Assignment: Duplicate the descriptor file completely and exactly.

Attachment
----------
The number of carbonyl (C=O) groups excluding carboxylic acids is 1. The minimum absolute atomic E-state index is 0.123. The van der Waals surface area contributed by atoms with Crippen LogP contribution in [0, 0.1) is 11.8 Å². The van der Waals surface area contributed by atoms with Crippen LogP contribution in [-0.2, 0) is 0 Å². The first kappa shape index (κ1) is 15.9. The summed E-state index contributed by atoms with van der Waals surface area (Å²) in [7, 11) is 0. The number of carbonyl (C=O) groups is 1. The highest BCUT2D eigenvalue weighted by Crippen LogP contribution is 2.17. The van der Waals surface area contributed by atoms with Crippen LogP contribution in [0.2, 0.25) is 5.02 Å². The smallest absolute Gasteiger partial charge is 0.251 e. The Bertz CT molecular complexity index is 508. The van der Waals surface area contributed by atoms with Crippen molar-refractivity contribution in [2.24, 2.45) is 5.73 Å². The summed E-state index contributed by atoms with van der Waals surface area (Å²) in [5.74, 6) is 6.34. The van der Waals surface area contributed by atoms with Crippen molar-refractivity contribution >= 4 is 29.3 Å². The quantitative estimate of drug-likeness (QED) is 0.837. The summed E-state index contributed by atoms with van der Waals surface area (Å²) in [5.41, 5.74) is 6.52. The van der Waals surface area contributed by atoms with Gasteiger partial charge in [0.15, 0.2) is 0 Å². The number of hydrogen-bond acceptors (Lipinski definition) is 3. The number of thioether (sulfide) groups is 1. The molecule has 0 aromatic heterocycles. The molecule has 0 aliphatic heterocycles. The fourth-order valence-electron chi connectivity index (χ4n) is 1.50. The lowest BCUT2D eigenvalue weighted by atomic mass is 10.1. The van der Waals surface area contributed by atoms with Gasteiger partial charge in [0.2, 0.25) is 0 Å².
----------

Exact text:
The number of carbonyl (C=O) groups excluding carboxylic acids is 1. The minimum absolute atomic E-state index is 0.123. The van der Waals surface area contributed by atoms with Crippen LogP contribution in [0, 0.1) is 11.8 Å². The van der Waals surface area contributed by atoms with Crippen LogP contribution in [-0.2, 0) is 0 Å². The first kappa shape index (κ1) is 15.9. The summed E-state index contributed by atoms with van der Waals surface area (Å²) in [7, 11) is 0. The number of carbonyl (C=O) groups is 1. The highest BCUT2D eigenvalue weighted by Crippen LogP contribution is 2.17. The van der Waals surface area contributed by atoms with Crippen LogP contribution in [0.2, 0.25) is 5.02 Å². The smallest absolute Gasteiger partial charge is 0.251 e. The Bertz CT molecular complexity index is 508. The van der Waals surface area contributed by atoms with Crippen molar-refractivity contribution in [2.24, 2.45) is 5.73 Å². The summed E-state index contributed by atoms with van der Waals surface area (Å²) in [5.74, 6) is 6.34. The van der Waals surface area contributed by atoms with Crippen molar-refractivity contribution >= 4 is 29.3 Å². The quantitative estimate of drug-likeness (QED) is 0.837. The summed E-state index contributed by atoms with van der Waals surface area (Å²) in [5.41, 5.74) is 6.52. The van der Waals surface area contributed by atoms with Gasteiger partial charge in [0.15, 0.2) is 0 Å². The number of hydrogen-bond acceptors (Lipinski definition) is 3. The number of thioether (sulfide) groups is 1. The molecule has 0 aromatic heterocycles. The molecule has 0 aliphatic heterocycles. The fourth-order valence-electron chi connectivity index (χ4n) is 1.50. The lowest BCUT2D eigenvalue weighted by atomic mass is 10.1. The van der Waals surface area contributed by atoms with Gasteiger partial charge in [0.2, 0.25) is 0 Å².